Originally Posted by ramblinrod View Post
Just out of curiosity, where are your batteries located?
Six X 6 V GC2 batteries in a battery box under the companionway steps forward of the engine. Since I just launched and had to leave the boat to visit the new granddaughter have not yet installed the start battery but it will be installed on a shelf over the house batteries.

Before this I had a 34' cruiser with separate start and house batteries and was never left dead. I learned to sail on a Morgan OI36 that had two dual function house/start batteries and a 1-2-B switch. This was before solar, before wind and before I had enough money to buy a portable generator so my only source for charging was the alternator or shore power. Got left without an engine in remote areas three times over the course of a few years cruising. It was always operator (me) error, usually forgetting to turn the switch away from BOTH but that is the point of setting up a foolproof system. It tries to keep the fools (even if that fool is yourself) from screwing things up.
__________________
The water is always bluer on the other side of the ocean.
skipmac is online now   Reply With Quote
Old 28-09-2016, 08:41   #38
Senior Cruiser
 
skipmac's Avatar

Cruisers Forum Supporter

Join Date: Oct 2007
Location: 29° 49.16’ N 82° 25.82’ W
Boat: Pearson 422
Posts: 11,370
Re: Charging 4 banks from 1 alternator?

[QUOTE=ramblinrod;2223087]
Quote:
Originally Posted by Dockhead View Post

Based on your original post, and this follow up, my interpretation, is that you believe that "the start and house circuits should not be connected in any way", because "combiners are prone to failure", and therefore best practice is to use, "two alternators" instead of some form of combiner.

I disagree that this is considered "best practice" by the majority of experts, for the reasons already stated.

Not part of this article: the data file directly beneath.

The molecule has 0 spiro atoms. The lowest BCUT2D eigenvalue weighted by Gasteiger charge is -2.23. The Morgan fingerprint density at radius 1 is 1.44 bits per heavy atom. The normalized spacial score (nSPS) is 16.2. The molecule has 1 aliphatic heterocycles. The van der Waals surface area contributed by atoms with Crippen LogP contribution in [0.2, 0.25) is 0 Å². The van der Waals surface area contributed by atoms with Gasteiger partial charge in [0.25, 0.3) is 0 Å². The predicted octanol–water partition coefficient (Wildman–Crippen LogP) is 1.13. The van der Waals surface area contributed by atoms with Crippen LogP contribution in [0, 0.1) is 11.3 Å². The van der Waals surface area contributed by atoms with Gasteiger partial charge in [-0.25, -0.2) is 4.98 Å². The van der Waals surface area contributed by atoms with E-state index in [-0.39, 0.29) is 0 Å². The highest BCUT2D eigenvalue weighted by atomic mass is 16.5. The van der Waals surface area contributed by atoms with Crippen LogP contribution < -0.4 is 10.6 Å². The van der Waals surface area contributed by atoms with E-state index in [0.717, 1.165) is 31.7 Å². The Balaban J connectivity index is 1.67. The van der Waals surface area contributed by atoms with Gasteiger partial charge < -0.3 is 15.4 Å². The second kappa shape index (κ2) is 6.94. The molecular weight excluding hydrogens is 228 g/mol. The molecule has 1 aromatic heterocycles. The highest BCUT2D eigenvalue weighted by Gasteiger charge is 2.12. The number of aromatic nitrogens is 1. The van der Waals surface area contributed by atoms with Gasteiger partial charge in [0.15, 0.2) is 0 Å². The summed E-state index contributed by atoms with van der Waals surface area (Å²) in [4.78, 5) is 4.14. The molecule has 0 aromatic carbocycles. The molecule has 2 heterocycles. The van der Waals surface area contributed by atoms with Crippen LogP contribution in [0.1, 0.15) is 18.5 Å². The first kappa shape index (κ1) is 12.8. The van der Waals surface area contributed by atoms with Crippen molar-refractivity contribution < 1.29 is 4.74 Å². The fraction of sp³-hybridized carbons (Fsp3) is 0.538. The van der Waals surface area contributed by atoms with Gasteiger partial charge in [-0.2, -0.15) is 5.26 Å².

It seemed clear to me that Dockhead indicated dual alternators are best but at the same time, not possible in all boats and engine configurations.

Did not see anything saying combiners are prone to failure, just a few comments on some of the things that make them not as desirable as dual alternators.

Again as he confirmed, best practice is to isolate the start and house batteries. Off the top of my head I can think of two forum members that are on the ABYC, Nigel Calder who almost anyone recognizes as one of the top experts in the field and a few others that recommend separate start and house batteries with charging direct to the house batteries and some type of auto combiner for charging.

Is this perfect? Of course not. 99.99% of the stuff on a boat is a compromise, but this setup is the best for all but a very few boats; larger boats that can install dual alternators or the very few, very small boats that can only fit one battery.

I would also suggest that most of the small boats that can only fit a small house bank will generally have simple systems and a small energy requirement.
__________________
The water is always bluer on the other side of the ocean.
skipmac is online now   Reply With Quote
Old 28-09-2016, 08:44   #39
Senior Cruiser
 
skipmac's Avatar

Cruisers Forum Supporter

Join Date: Oct 2007
Location: 29° 49.16’ N 82° 25.82’ W
Boat: Pearson 422
Posts: 11,370
Re: Charging 4 banks from 1 alternator?

RR, if I may ask one question, politely and sincerely.

What do you consider the more serious concern, running down and possibly damaging a house battery bank or not being able to start the engine in an emergency because the system was set to maximize use and charging of the house bank?